12. 12
    judy

    Stephen 11 – snap! I once went out with a man who just did not stop talking.  On his own.  It drove everyone mad.  The first date, I thought he was nervous.  The second date, I was wondering about him and by the third, he drove me crazy.
    He rang me to know why I disappeared.  It ain’t just the men who do it.
    It would have been kind and sweet of me to explain to him that his incessant jabbering drove me mad.  But the reality of it is…….I just could not imagine that every single day of the week.  And thought it wiser to stop the relationship.

    1. 12.1
      Roslyn

      Judy,  Unfortunately you lost/dismissed him with reasons.   He’ll use that for someone else’s benefit!!   Perhaps.

  13. 13
    Olga Nrduna

    Great response…..just made me laugh because that is exactly what is happening to me.  In fact, I did the same as you…..put the phone down and kept doing my thing….until finally he said goodbye…thank God because I almost had a nervous breakdown!

  14. 14
    judy

    Annie 7 – how rotten. 
    I heard someone cope with a windbag very nicely and courteously.  She started by saying to him, great, we’ve got a whole hour together.  So let’s share it.  Do you want to start the talking and I’ll join in after you’ve said something?
    One could disagree with the content, but the approach is rather sweet, isn’t it?

  15. 15
    Star

    This is so darn true that some guys only talk about themselves. I called this guy once and he kept talking and talking and at the end of the conversation he goes ” i talked 80% of the time and u talked 20%”. I felt so offended because reason he was talking was because i eas initiating the conversation by asking him interesting questions. He on the other hand kept saying “so what else is new” “tell me more” and the worst “talk more, pick a topic and keep going”. i think it feels insulting when the other person thinks they know it all and that they can talk about so much. So often these people dont clnsider your feelings and sometimes make you feel stupid. I think if a guy is genuinely interested in you, he wont push you to talk and will ask reasonable questions to give you time to talk. There was another guy i had talked with on the phone. and my concersation with him was amazing. its like we both were not trying too hard to impress the other person so there was less pressure on both of us. I do not like over confident lunatic talked who think they know it all and have it all.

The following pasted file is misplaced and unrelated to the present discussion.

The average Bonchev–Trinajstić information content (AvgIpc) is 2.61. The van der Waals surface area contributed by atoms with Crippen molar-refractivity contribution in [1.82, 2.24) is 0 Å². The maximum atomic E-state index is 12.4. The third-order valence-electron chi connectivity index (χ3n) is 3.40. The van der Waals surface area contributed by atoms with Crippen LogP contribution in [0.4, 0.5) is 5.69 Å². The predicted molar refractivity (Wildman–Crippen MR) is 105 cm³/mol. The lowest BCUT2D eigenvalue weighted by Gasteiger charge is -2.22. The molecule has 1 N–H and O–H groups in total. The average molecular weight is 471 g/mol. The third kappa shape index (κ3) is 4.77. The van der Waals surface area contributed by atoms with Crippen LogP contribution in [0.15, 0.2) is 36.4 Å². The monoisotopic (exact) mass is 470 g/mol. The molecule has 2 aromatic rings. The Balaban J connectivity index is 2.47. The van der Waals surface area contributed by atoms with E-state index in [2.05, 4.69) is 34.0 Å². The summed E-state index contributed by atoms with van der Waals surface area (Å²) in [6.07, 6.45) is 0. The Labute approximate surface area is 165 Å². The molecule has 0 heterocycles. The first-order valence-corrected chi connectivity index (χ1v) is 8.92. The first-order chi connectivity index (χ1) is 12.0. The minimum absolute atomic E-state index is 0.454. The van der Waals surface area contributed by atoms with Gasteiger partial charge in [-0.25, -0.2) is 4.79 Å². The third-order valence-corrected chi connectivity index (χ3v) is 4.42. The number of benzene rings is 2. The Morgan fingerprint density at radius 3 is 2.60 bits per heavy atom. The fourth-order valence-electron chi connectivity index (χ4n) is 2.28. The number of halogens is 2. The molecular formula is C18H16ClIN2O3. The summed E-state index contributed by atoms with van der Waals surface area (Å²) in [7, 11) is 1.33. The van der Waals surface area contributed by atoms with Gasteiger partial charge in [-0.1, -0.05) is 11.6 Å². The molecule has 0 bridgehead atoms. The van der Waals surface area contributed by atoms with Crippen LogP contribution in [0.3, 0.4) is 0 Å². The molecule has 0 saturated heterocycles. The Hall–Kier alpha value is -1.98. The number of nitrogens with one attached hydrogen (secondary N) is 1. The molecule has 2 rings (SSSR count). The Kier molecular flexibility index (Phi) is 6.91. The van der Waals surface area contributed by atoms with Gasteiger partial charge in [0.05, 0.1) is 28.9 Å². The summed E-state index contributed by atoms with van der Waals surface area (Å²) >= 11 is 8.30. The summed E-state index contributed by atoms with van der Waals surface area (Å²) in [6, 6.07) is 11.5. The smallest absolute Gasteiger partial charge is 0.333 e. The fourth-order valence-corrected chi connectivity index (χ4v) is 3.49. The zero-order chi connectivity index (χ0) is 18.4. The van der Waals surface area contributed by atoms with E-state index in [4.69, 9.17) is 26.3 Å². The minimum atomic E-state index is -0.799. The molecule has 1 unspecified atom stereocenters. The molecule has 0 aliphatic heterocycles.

16. 16
    Gina

    I just had a date with a guy who went on and on about himself, which I know is a way for a guy to try and impress a girl, but instead of a date, I felt like a sounding board.  Whenever I would try to bring something up about myself, he used that to get right back into the spotlight.

  17. 17
    cheryl

    So the long and short of the story is to just cut them off as quickly as possible. There’s nothing you can do for a guy or girl who just talks about themselves nonstop. I just met someone and he talks all the time about himself. I even asked him …”is there anything you want to know about me?” He paused and said. “Well it will come up…” When! When will it come up? Yeah I’m over it.